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Tanzania Communication and Development Centre (TCDC)are promoting the demand for and access to quality primary health care under the implementation of the Focus malaria communication project, which promote people to take action to prevent malaria, seek treatment early, trust test results, and adhere to drugs. The FMC project is implemented in Geita and Kigoma regions supporting the Regional and Council Health Management Teams, promoting for more people sleep under treated bed nets, especially pregnant mothers and under-five children, more people seeking testing and treatment early for symptoms of malaria and ANC visits for pregnant mothers and their spouse.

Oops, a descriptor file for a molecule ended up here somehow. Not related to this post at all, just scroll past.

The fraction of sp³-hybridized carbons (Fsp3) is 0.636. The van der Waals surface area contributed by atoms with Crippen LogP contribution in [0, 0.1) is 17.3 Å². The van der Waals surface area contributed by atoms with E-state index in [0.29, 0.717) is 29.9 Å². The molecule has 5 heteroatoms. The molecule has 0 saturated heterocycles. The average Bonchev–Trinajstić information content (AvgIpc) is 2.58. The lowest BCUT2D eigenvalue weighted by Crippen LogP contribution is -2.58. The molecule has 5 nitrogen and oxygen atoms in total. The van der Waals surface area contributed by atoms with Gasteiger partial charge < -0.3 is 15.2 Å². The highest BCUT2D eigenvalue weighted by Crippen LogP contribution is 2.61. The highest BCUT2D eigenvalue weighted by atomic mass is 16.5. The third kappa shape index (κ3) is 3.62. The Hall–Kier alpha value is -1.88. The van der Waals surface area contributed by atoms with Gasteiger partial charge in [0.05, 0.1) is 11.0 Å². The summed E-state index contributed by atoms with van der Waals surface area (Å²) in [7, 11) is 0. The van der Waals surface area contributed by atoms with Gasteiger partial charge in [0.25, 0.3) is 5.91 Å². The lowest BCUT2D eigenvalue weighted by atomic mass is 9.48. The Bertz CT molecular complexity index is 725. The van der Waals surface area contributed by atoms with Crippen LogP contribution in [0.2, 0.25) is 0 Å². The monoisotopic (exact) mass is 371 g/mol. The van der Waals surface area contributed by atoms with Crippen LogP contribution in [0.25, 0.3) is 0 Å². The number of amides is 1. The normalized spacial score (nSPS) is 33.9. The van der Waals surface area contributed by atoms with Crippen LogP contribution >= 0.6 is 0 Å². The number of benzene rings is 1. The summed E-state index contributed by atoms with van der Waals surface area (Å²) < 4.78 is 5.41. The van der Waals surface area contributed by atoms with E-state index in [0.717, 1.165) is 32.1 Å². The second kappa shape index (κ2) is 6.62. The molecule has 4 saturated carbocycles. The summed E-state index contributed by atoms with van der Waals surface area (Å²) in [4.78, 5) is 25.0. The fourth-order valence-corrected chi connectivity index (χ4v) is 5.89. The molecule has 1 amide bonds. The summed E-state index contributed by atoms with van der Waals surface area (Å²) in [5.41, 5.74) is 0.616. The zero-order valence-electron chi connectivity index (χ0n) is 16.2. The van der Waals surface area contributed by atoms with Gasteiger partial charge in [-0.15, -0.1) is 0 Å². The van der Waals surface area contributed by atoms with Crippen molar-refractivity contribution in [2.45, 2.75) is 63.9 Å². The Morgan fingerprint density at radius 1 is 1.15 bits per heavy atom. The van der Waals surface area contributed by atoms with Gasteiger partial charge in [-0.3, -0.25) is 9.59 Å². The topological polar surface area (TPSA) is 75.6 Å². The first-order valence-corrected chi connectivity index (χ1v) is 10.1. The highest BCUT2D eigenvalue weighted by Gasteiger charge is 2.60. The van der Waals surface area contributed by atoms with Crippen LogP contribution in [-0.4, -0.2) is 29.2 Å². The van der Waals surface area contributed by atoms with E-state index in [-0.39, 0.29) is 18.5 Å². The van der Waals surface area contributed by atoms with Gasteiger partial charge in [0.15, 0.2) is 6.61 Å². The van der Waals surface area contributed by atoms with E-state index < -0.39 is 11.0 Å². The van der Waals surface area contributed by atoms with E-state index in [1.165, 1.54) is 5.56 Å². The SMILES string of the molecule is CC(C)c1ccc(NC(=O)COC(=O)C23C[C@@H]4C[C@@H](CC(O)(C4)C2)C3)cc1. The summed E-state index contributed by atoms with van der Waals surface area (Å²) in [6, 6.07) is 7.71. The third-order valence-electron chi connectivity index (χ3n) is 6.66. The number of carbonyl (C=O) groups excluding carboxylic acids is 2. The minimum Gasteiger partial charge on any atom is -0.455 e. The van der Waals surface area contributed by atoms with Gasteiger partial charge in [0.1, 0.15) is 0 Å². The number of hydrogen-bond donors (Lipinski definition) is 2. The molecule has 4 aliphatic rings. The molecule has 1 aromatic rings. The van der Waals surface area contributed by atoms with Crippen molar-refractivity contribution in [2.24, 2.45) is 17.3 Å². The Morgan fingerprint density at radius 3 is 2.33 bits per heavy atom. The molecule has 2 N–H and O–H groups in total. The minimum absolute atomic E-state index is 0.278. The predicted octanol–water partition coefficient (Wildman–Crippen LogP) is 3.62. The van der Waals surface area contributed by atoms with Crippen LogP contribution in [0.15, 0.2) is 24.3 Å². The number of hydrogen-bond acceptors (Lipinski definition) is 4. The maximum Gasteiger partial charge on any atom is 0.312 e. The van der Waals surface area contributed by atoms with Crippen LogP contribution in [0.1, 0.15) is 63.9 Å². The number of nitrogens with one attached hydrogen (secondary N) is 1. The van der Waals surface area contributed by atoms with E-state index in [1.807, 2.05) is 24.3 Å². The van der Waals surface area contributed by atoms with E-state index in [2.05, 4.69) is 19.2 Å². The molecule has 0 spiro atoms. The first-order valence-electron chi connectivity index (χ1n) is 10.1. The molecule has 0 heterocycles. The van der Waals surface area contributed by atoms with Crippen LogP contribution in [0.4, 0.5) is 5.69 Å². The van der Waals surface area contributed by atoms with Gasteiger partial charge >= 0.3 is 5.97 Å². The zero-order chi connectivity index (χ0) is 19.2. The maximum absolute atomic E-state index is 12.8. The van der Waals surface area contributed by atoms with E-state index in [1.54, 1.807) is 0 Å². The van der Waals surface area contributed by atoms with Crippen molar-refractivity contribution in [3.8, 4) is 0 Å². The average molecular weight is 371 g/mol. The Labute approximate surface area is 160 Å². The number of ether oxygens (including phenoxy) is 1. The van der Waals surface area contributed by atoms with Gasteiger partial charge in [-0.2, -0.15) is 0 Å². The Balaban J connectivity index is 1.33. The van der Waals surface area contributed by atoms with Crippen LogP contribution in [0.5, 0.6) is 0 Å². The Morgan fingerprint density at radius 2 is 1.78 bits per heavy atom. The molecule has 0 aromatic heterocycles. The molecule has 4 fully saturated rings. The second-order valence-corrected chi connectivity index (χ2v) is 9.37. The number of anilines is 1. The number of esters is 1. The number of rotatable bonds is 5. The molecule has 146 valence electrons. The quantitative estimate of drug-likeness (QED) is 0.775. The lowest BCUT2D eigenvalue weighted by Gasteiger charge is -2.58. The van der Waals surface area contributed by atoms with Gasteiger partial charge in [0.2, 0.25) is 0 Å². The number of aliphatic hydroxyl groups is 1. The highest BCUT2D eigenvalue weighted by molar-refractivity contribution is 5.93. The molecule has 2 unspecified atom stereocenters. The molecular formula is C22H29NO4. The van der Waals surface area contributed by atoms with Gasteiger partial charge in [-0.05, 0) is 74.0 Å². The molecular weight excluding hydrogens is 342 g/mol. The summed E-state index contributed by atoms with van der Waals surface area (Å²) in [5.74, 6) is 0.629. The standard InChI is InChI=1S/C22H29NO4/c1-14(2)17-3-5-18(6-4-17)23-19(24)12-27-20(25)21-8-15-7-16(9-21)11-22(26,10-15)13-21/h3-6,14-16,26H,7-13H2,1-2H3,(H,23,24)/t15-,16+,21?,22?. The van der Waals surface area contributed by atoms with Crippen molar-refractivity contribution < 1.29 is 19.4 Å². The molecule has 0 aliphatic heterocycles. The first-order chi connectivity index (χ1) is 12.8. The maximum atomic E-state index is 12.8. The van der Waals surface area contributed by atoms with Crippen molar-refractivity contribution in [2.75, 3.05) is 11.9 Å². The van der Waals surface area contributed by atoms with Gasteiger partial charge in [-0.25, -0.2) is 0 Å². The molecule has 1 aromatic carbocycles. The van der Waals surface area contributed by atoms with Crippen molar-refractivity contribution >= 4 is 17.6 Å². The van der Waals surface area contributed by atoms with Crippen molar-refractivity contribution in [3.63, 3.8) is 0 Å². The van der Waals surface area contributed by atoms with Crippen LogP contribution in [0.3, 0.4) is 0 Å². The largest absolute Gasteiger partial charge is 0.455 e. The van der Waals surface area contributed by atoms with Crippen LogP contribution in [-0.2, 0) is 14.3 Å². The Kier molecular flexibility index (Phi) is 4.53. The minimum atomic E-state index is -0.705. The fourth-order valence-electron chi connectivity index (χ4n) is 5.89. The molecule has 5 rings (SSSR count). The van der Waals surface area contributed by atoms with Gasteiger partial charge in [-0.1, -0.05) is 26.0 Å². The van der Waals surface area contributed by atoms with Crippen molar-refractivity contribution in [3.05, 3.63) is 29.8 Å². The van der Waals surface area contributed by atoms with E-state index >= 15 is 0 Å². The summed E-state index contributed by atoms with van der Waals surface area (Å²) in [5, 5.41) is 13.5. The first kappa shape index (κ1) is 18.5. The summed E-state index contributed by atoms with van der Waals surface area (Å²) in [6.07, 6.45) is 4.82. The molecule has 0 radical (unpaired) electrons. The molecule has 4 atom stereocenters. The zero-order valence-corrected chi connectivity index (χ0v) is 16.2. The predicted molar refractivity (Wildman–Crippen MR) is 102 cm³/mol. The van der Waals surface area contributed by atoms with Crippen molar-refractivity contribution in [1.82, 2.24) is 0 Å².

Over the past years the Focus Malaria Communication project used mixed methods in conducting Social BehaviourChange Communication (SBCC) activities which include; mass media, mid-media, clinic talks, community events, small group talks, meetings and one-to-one communication to communicate messages on desired behaviours related to malaria; seek health services early, adhere to tests and treatment, and prevent malaria by sleeping under insecticide treated bed nets, and promoting the use of intermittent preventive treatment (IPT) for pregnant women. The mid-media activities conducted include Clinic shows and Cultural show. The Clinic show is an interactive activity, which is conducted at health facility mostly at Ante-Natal Clinic, enables service providers to provide different health messages including malaria in pregnancy and action to be taken at the same time answers/clarify issues raised by clients. The cultural show engages community members with messages through dances and drama, it triggers community discussion on behaviours around the messages communicated including early health seeking behaviour, testing and trusting results, adherence to treatment and ANC visits.